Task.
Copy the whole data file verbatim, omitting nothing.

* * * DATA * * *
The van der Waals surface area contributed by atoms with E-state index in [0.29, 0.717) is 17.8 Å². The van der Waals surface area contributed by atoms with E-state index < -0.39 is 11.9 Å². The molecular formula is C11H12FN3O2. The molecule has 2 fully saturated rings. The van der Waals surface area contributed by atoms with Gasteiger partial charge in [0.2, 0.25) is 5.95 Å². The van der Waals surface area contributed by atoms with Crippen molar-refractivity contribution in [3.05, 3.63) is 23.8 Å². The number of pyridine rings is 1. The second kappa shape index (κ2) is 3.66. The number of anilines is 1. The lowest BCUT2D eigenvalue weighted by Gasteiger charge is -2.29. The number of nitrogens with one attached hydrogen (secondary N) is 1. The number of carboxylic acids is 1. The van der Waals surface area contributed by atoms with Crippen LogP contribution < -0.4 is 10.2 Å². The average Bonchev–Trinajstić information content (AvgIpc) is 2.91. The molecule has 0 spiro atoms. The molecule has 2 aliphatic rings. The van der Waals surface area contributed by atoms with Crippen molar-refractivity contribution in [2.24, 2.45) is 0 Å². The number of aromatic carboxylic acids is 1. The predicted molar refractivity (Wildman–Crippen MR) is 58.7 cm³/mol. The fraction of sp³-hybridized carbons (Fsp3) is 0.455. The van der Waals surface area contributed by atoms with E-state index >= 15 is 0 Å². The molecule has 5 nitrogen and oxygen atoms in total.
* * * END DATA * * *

The van der Waals surface area contributed by atoms with E-state index in [0.29, 0.717) is 17.8 Å². The van der Waals surface area contributed by atoms with E-state index < -0.39 is 11.9 Å². The molecular formula is C11H12FN3O2. The molecule has 2 fully saturated rings. The van der Waals surface area contributed by atoms with Gasteiger partial charge in [0.2, 0.25) is 5.95 Å². The van der Waals surface area contributed by atoms with Crippen molar-refractivity contribution in [3.05, 3.63) is 23.8 Å². The number of pyridine rings is 1. The second kappa shape index (κ2) is 3.66. The number of anilines is 1. The lowest BCUT2D eigenvalue weighted by Gasteiger charge is -2.29. The number of nitrogens with one attached hydrogen (secondary N) is 1. The number of carboxylic acids is 1. The van der Waals surface area contributed by atoms with Crippen LogP contribution < -0.4 is 10.2 Å². The average Bonchev–Trinajstić information content (AvgIpc) is 2.91. The molecule has 0 spiro atoms. The molecule has 2 aliphatic rings. The van der Waals surface area contributed by atoms with Crippen molar-refractivity contribution in [2.24, 2.45) is 0 Å². The number of aromatic carboxylic acids is 1. The predicted molar refractivity (Wildman–Crippen MR) is 58.7 cm³/mol. The fraction of sp³-hybridized carbons (Fsp3) is 0.455. The van der Waals surface area contributed by atoms with E-state index >= 15 is 0 Å². The molecule has 5 nitrogen and oxygen atoms in total.